The number of houses for families to rent is limited in number. But the good news is that some landlords prefer renting to a family.

The reason is that families stay longer and maintain the property better than a bachelor or a student. Thus, landlords who do not want to search for a new tenant every other year prefer renting to a family.

As the family lives longer on the property, the screening process of picking a family is also thorough.

Again, the process of finding and renting a house remains the same. The only difference is that you may also need your wife's documents.


5. What does a rental contract look like in Germany?

A rental contract has the following sections:

  • Personal information of both parties

  • Rental property details like address

  • Duration of the rental contract

  • How to cancel the rental contract

  • Rent details

  • How will the rent increase over time?

  • What is part of the utility costs?

  • By when and where to pay the rent?

  • What is the security deposit (Kaution)

  • Liability of the landlord, use of the property, subletting, house rules, and pet policy

  • Maintenance obligations of the rental property

  • Who can inspect the rented property, and under what circumstances?

  • What changes a tenant can make inside and outside the rental property

  • Renovation/cosmetic repairs of the rented property

  • Under what circumstances the landlord can terminate the tenancy

  • House rules of the rental property building

  • Obligation to register in the local city hall (Rathaus)

  • Privacy Policy/Data protection information (Datenschutzhinweise)

  • Energy efficiency certificate

You can learn more about the rental contract in Germany here.


6. How to find a rental property in Germany from abroad

It can be challenging to find an apartment if you are not in Germany or in the city you are looking for a rental property. One way to solve it is to rent a furnished short-term apartment.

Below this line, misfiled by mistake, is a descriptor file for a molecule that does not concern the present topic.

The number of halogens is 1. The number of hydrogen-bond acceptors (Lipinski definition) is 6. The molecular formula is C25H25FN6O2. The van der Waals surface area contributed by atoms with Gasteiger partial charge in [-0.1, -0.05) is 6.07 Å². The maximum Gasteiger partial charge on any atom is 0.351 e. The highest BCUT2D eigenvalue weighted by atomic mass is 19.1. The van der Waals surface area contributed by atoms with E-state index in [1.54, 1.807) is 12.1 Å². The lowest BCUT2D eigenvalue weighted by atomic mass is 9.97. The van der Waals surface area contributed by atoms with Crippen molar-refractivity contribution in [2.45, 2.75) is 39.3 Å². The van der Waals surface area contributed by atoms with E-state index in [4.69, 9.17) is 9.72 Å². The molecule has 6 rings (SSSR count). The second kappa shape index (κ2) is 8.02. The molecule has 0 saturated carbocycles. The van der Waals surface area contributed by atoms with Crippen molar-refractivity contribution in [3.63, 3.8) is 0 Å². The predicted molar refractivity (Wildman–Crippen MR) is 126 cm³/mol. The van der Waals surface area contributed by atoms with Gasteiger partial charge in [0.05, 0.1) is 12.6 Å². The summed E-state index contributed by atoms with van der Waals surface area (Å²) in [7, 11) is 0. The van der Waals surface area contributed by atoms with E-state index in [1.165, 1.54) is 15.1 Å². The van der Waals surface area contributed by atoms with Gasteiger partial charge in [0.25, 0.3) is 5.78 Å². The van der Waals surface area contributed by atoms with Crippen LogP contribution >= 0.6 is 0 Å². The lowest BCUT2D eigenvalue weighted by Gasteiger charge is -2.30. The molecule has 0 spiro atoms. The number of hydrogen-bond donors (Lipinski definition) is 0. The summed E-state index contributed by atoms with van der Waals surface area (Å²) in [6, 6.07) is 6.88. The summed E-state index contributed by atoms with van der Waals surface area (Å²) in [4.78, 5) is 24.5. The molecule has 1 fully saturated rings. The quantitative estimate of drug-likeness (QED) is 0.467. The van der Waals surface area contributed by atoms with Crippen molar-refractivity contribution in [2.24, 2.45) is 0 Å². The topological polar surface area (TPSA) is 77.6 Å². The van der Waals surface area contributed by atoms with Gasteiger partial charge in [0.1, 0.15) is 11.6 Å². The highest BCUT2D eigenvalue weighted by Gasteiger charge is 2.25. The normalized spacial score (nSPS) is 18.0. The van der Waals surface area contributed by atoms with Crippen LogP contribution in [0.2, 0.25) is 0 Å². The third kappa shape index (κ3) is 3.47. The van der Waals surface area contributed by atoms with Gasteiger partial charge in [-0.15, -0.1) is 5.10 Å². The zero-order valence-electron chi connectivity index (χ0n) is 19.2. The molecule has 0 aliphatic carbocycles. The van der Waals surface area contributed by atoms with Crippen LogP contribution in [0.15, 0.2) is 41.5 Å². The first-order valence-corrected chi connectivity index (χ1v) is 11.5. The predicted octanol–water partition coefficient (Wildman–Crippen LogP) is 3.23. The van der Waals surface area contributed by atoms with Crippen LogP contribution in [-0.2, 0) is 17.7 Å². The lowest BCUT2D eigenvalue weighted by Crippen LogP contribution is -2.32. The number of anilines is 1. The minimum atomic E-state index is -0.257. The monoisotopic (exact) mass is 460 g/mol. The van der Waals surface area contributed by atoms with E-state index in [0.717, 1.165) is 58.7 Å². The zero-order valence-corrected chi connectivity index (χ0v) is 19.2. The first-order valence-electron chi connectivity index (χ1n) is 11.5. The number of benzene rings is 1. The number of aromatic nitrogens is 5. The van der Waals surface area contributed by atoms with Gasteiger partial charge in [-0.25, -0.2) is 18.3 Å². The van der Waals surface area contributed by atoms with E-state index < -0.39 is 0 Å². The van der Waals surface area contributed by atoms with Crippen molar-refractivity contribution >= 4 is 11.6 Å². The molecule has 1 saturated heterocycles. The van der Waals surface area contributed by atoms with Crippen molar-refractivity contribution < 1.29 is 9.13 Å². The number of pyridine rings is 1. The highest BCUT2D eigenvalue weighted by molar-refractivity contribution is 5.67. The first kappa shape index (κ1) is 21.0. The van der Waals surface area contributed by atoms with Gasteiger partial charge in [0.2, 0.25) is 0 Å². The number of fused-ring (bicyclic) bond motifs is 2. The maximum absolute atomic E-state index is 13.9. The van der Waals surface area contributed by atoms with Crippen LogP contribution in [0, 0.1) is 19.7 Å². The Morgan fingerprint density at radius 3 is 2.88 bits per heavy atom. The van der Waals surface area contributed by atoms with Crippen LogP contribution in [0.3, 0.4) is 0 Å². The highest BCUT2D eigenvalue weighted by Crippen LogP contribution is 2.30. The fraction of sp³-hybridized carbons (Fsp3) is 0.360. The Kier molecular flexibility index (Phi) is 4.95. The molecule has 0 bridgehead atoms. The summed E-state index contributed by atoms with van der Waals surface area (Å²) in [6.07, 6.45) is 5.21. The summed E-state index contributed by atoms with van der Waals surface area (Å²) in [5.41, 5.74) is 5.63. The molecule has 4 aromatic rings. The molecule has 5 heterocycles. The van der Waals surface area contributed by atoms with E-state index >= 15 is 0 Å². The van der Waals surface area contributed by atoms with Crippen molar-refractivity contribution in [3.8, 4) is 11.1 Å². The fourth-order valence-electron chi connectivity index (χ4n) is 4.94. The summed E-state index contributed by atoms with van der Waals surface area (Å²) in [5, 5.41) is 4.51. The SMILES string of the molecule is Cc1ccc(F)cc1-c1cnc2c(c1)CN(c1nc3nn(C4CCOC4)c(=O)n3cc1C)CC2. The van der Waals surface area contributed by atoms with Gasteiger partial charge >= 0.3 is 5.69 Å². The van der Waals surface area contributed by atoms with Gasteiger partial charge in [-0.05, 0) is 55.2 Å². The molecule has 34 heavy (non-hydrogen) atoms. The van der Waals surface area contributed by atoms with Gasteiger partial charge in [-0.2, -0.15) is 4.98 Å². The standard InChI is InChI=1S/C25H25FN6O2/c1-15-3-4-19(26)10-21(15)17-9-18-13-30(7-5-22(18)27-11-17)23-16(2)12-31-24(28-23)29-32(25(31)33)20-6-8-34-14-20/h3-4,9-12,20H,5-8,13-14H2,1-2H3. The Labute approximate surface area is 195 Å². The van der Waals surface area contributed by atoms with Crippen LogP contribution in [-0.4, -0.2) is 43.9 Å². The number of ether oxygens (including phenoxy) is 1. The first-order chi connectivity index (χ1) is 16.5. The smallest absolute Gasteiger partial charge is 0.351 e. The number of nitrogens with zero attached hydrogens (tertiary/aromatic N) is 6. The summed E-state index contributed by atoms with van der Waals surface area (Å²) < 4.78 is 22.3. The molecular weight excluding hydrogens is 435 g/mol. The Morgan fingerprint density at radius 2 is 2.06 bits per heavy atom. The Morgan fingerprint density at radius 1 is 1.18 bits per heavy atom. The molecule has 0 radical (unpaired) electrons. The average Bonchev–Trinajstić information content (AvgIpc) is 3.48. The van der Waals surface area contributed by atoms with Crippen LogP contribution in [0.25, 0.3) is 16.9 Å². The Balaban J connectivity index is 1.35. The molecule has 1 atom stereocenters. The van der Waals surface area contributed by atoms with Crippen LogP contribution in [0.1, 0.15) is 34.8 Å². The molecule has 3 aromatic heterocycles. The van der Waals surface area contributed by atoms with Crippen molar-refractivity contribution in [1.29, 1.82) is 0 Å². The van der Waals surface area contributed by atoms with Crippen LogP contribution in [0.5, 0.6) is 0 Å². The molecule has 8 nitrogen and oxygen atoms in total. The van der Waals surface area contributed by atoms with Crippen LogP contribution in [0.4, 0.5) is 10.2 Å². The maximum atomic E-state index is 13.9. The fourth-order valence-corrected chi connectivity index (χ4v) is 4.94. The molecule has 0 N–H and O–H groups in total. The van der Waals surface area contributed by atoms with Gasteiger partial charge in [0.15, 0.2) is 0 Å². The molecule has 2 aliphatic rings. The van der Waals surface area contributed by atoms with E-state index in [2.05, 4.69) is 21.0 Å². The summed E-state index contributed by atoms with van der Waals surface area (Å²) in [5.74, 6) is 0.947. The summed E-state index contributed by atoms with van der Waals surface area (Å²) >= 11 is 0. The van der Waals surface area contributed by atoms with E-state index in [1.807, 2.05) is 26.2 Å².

They are comparatively expensive but save you a lot of time and stress. And once you are in Germany, you can continue your search.

But, you need to be patient, as finding a rental property in Germany can take several days to several months, depending on the time of the year and the city.

Here is the list of websites where you can find short-term furnished apartments.

One thing I like about these websites is the option to book a property online. It protects you from scammers that you may find on other portals.


7. Common mistakes foreigners make while living in a rented property in Germany

Every country has a different culture, beliefs, and way of living. Germany is no different. Hence, knowing how the Germans live can make your journey to settle in Germany much easier.

Here are the common mistakes expats make:

  1. Not ventilating the rented property properly in summers and winters

  2. Not taking good private liability insurance (Haftpflichtversicherung) to protect yourself in case of accidentally damaging the rented property in Germany.

  3. Drying clothes inside the house results in the fungus growth

  4. Raising the room temperature higher than 25 degrees Celsius. Hence, damaging the wallpaper.